One of the reasons for this is that Chinese customers “feel safer and more familiar” with domestic travel, said Jim Ji, CEO of Trip.com’s Ticket and Tours Business Department, at ITB Asia. “This feeling of familiarity can reduce concerns and make it easy for them to access local information.”
Ji added that 93 percent of Trip.com users cite safety as the most significant factor influencing their travel decision-making process, while only 25 percent mention language barriers. Given this, attracting Chinese tourists is actually simple: “All we need to do is find a way to make them feel like it’s their own country,” he said.
This can take the form of simplifying the visa process: Qatar allows visa-free entry, the UAE offers a free visa upon arrival, and Saudi Arabia has an online visa application process. Saudi Arabia has also added daily flights to China, rolled out Chinese payment solutions, and launched a Mandarin version of its travel website to make trips more convenient for Chinese guests.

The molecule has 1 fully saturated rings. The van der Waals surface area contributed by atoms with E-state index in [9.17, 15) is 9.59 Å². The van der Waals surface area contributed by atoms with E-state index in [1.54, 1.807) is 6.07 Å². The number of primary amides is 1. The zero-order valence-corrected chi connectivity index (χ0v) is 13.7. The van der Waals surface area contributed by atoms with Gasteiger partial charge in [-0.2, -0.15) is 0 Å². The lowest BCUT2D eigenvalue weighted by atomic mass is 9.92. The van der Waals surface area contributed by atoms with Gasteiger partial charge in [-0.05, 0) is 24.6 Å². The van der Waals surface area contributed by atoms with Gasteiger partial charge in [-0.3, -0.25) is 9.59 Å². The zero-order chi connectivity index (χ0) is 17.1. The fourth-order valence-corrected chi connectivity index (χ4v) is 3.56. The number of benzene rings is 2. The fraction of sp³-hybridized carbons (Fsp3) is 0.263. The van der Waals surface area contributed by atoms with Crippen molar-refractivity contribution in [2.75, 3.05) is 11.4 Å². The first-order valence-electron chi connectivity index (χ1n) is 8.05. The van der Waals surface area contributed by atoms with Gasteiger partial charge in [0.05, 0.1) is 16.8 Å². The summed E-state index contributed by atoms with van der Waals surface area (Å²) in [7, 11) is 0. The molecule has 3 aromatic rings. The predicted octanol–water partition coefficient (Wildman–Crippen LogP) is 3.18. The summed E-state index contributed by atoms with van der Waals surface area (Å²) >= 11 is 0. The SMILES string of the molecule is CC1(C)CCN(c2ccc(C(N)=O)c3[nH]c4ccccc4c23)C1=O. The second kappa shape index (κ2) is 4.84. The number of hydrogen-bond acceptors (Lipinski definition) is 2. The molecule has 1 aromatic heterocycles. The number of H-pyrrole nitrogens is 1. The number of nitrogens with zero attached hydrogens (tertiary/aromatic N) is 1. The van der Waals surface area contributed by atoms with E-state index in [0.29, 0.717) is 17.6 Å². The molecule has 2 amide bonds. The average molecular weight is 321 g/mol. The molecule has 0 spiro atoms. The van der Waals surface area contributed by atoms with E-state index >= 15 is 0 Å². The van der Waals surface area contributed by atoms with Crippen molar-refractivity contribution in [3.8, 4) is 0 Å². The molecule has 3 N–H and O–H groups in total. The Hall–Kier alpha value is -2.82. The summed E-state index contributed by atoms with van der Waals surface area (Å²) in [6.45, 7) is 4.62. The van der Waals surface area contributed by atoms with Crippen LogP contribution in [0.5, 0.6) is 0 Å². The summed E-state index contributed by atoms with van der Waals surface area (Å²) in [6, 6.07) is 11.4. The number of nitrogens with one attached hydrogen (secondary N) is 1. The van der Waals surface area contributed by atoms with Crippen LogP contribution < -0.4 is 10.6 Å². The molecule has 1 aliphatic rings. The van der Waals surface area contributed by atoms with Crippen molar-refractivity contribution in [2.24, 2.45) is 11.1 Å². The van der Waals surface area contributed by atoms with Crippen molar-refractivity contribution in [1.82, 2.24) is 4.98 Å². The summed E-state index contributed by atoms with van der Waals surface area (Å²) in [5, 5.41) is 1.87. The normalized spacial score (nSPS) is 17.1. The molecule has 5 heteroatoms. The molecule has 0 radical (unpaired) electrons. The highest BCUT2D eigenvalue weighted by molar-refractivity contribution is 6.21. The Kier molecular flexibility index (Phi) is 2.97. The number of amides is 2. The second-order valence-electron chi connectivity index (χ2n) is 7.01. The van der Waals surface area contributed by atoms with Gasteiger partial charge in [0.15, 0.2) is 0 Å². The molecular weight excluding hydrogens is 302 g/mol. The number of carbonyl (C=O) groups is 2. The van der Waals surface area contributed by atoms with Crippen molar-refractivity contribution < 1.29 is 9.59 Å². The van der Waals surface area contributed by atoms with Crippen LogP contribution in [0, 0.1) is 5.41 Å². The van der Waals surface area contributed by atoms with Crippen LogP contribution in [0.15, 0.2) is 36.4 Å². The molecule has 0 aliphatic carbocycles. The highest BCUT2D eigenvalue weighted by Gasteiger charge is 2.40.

As a result, these nations have started to reap the rewards. According to Trip.com Group data, hotel bookings made by China-based travelers to the Middle East have surged over 400 percent in 2023, and bookings for attractions in Dubai have surged 450 percent from last year.
Besides safety, Chinese travelers are looking for unique experiences, including remote and off-the-beaten-path destinations. In a presentation by Hermione Joye, sector lead of APAC travel for Google, “adventure/discovery” and “personal growth/meaning” were the top two answers selected by surveyed APAC travelers on the role of travel for them.